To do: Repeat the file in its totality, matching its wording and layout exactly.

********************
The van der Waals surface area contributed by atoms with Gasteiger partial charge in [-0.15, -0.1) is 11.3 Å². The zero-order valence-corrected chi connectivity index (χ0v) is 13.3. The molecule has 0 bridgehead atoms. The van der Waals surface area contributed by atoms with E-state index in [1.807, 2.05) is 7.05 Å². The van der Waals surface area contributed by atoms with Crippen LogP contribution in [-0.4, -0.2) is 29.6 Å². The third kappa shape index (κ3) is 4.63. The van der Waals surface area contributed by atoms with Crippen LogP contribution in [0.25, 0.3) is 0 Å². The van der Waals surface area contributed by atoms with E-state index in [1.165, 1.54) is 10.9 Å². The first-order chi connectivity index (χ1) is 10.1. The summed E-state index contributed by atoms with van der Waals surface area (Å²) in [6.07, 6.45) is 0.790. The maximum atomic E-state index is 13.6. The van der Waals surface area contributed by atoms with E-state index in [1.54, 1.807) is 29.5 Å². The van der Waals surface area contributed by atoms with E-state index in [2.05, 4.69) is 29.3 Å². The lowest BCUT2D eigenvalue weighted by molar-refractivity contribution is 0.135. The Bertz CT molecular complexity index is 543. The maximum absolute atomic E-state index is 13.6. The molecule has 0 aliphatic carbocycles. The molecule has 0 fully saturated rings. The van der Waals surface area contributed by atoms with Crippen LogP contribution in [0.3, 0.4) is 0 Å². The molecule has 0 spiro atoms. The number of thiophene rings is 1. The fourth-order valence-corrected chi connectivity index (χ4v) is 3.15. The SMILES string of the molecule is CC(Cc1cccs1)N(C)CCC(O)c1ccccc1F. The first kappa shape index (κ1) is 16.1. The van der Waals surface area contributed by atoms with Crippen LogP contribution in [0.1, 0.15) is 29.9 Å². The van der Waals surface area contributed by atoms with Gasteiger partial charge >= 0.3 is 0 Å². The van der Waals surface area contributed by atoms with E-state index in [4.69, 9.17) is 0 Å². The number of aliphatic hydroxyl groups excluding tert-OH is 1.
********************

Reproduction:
The van der Waals surface area contributed by atoms with Gasteiger partial charge in [-0.15, -0.1) is 11.3 Å². The zero-order valence-corrected chi connectivity index (χ0v) is 13.3. The molecule has 0 bridgehead atoms. The van der Waals surface area contributed by atoms with E-state index in [1.807, 2.05) is 7.05 Å². The van der Waals surface area contributed by atoms with Crippen LogP contribution in [-0.4, -0.2) is 29.6 Å². The third kappa shape index (κ3) is 4.63. The van der Waals surface area contributed by atoms with Crippen LogP contribution in [0.25, 0.3) is 0 Å². The van der Waals surface area contributed by atoms with E-state index in [1.165, 1.54) is 10.9 Å². The first-order chi connectivity index (χ1) is 10.1. The summed E-state index contributed by atoms with van der Waals surface area (Å²) in [6.07, 6.45) is 0.790. The maximum atomic E-state index is 13.6. The van der Waals surface area contributed by atoms with E-state index in [1.54, 1.807) is 29.5 Å². The van der Waals surface area contributed by atoms with E-state index in [2.05, 4.69) is 29.3 Å². The lowest BCUT2D eigenvalue weighted by molar-refractivity contribution is 0.135. The Bertz CT molecular complexity index is 543. The maximum absolute atomic E-state index is 13.6. The molecule has 0 aliphatic carbocycles. The molecule has 0 fully saturated rings. The van der Waals surface area contributed by atoms with Crippen LogP contribution in [0.3, 0.4) is 0 Å². The molecule has 0 spiro atoms. The number of thiophene rings is 1. The fourth-order valence-corrected chi connectivity index (χ4v) is 3.15. The SMILES string of the molecule is CC(Cc1cccs1)N(C)CCC(O)c1ccccc1F. The first kappa shape index (κ1) is 16.1. The van der Waals surface area contributed by atoms with Crippen LogP contribution in [0.1, 0.15) is 29.9 Å². The van der Waals surface area contributed by atoms with Gasteiger partial charge >= 0.3 is 0 Å². The van der Waals surface area contributed by atoms with E-state index in [4.69, 9.17) is 0 Å². The number of aliphatic hydroxyl groups excluding tert-OH is 1.